Kiona Smith

Kiona Smith is a space reporter at Inverse. Nothing brings them more joy than a gleefully morbid description of a black hole or a deep speculative dive into what aliens might be like, except maybe a great pun. When Kiona isn't enthusiastically nerding out about space at Inverse, they also contribute freelance archaeology stories at Ars Technica. Over the last decade, Kiona has written online and in print at a number of other outlets. Their first book is available now from Running Press.

Kiona shares their office with a scruffy little dog and a very jumpy gecko. When not writing or voractiously reading, they're usually knitting, cross-stitching, tabletop gaming, or chasing Pokemon. Find them online in various places.

Space

A Famous Star Trek World Is Actually A Fancy Galactic Illusion

What astronomers thought might have been a planet in the exact location of Spock’s homeworld was actually an illusion all along.

ByKiona Smith
Space

Elusive Fast Radio Bursts In Space Probably Come From the Most Ordinary Galaxies

A recent study traced 28 fast radio bursts to very average galaxies, with unremarkable magnetic fields and very little drama.

ByKiona Smith
Space

A Radio Telescope Captured the Noise Humanity Leaks Into Space

ROLSES had a bumpy ride aboard the Odysseus Lander earlier this year, but it still pulled off some cool science.

ByKiona Smith
Space

In an Extremely Unlikely First, Scientists Found Frost On the Peak of Mars’ Volcano Olympus Mons

A team of scientists recently discovered frozen water in an unlikely place on Mars.

ByKiona Smith
Space

NASA Needs SpaceX’s Starship to Work — Here’s the Critical Reason Why

It's Not Just About Artemis 3, there's also an important side quest.

ByKiona Smith
Space

'The Acolyte' Got Fire In Space Ridiculously Wrong — In Real Life, Its So Much Weirder

We get it. Star Wars isn't science fiction. But still.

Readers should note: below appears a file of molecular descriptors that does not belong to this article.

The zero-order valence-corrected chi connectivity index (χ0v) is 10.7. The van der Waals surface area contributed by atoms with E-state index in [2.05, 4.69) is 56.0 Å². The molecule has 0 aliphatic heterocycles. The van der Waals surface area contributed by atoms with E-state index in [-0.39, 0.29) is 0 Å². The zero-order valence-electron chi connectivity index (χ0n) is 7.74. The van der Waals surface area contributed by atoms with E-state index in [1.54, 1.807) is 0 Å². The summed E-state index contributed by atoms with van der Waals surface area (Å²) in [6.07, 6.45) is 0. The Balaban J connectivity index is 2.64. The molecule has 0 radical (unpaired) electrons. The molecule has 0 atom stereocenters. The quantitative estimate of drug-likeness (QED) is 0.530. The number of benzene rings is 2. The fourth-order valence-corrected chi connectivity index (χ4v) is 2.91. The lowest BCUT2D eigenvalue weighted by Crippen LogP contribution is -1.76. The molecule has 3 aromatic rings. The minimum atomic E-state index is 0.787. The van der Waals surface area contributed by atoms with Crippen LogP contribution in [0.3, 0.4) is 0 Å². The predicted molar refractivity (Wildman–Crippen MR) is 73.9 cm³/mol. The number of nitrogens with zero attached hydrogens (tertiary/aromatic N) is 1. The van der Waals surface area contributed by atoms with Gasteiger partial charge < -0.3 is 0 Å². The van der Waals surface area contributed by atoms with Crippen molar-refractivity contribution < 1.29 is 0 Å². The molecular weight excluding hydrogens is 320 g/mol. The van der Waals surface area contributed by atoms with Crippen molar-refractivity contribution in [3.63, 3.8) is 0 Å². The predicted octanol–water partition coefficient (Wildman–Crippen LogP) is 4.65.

ByKiona Smith
Space

This Hot, Inflated Alien World Is A Preview of Earth’s Final Days

If anyone lives on Earth in 5 billion years, they may get to live just a little bit longer.

ByKiona Smith
Space

The ESA’s Swarm Satellites Recorded “Something Peculiar” In The Northern Sky

"Eh! Steve!"

ByKiona Smith
space

This Dwarf Planet Is Basically A Sweet Red Snow Cone

Please do not lick the science.

ByKiona Smith
space

What Cicadas Can Teach Us About Living On Alien Planets

Cicadas act and look like creatures from an alien invasion movie. But could these patient burrowing bugs survive on another planet?

ByKiona Smith
space

New Data Reveals How Galaxies Grew in the Early Universe

These new galaxies in the early universe were still hungrily gobbling up nearby gas.

ByKiona Smith
science

Cicadas Don’t Hibernate Underground for Years — It’s a Lot Weirder Than That

Trillions of cicadas sit underground for years doing what, exactly?

ByKiona Smith
space

This Solar Probe Just Helped To Trace The Origins Of Space Weather

ESA’s Solar Orbiter went nearly as close as Mercury to find out how and why solar winds form.

ByKiona Smith
Space

An Astrobiologist Reveals Why She’s Optimistic We’ll Find Alien Life On Another Planet

Inverse spoke to astrobiologist Lisa Kaltenegger about how life changes the atmosphere of its planet and how we can spot it.

ByKiona Smith
Science

How NASA Misplaced a Whole Forest of Moon Trees

Remember the trees grown around the U.S. from seeds that made it to the Moon? No? Well, there’s a reason for that.

ByKiona Smith
Space

The 'Star Trek: Discovery' Series Finale Features Ridiculously Weird But Real Physics

Yes, black holes can really do that.

ByKiona Smith
Space

The Sun's Magnetic Field Starts Just Beneath the Surface, New Study Reveals

The Sun's magnetic field, which drives solar storms and solar wind, doesn't originate deep within the Sun after all.

ByKiona Smith
Science

Cicadas Squirt Jets of Pee Out Their Backsides — And That’s Not Even The Weirdest Part

“Feeding and excretion are hallmarks of life.”

ByKiona Smith
Science

A Radical New Experiment Used Synthetic Quartz To Capture Artificial Heat

The novel feat shows that channeling enough solar energy can generate industrial-grade heat.

ByKiona Smith
Space

The Webb Telescope Found A Lava Planet with a Carbon Dioxide Atmosphere

55 Cancri e is a terrible place, but at least its atmosphere isn't actually vaporized rock.

ByKiona Smith